The Thanksgiving holiday is approaching us! Thanksgiving is a time for showing gratitude to our family, friends, and close loved ones. In traditional American households, we spend the holiday giving thanks, saying grace, and preparing for the new year. Similarly, Thanksgiving is considered a time to enjoy our favorite meals such as grandmother’s famous pumpkin pie or auntie’s delicious garlic mashed potatoes. However, do we take notice when we have overstuffed ourselves to the point of misery? What are the reasons for emotional eating during the holiday season?
What is Emotional Eating?
Emotional eating usually consists of consuming excessive amounts of food. Eating to excess can cause physical pain such as heartburn, a full belly, and that feeling of misery. We might overeat because we have saved up our appetite and calories for Thanksgiving dinner and want to enjoy two slices of the sweet potato pie. Or are we overlooking other reasons for overindulgence?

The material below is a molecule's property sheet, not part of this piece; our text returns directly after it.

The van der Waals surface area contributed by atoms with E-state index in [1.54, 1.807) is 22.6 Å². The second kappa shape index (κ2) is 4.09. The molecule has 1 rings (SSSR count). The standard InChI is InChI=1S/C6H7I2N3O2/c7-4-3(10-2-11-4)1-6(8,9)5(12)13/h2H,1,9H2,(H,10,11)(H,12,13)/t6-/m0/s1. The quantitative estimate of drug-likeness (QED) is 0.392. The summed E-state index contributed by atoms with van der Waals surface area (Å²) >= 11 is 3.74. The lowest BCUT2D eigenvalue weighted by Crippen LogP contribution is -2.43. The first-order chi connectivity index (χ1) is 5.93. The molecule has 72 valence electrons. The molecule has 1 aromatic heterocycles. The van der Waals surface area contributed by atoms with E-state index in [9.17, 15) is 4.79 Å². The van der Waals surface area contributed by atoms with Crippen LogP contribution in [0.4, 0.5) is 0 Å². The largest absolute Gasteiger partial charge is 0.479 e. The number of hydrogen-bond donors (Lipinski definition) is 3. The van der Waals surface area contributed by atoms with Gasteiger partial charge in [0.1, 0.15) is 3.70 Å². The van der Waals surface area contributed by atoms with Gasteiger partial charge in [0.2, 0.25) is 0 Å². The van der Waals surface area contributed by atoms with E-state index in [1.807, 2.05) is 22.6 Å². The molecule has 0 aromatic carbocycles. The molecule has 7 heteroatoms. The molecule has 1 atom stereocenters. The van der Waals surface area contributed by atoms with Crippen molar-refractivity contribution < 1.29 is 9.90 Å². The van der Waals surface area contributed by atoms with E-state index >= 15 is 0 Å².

Why Do We Emotionally Eat?
Emotional eating can mean we are overcompensating to artificially meet our emotional needs. The holiday season is a time of joy and laughter. However, the holiday season for many can also be emotional and saddening. This time can remind individuals of grief, seasonal depression and sadness, and loneliness.
How Does Emotional Eating Affect Us?
As humans when we are emotional we tend to feed our feelings. Oftentimes, where we lack in one area, we make it up in another area. Harmful effects overeating can include symptoms such as digestive issues, abdominal pain, and long term effects on the body. Not only can emotional eating have an effect on physical health but also on mental health including the inability to identify when satisfied, feelings of guilt or disgust, and worsened mood.
It is important to be mindful of the amount of food we are eating during the holiday season to prevent long term effects on our physical and mental health. Take the moment to identify when we are full or allowing ourselves breaks between eating can help with preventing overstuffing. We want to enjoy all that holiday dinner has to offer, rather than harming ourselves during the process.
About the Author
Briana Carr, MSW, LCSW is one of Evolution Wellness’ licensed therapists. Bri helps women and men develop self-compassion and create meaningful relationships. When Bri isn’t helping individuals, couples, and families find their inner strengths, you can find her perfecting her musical talent on the piano.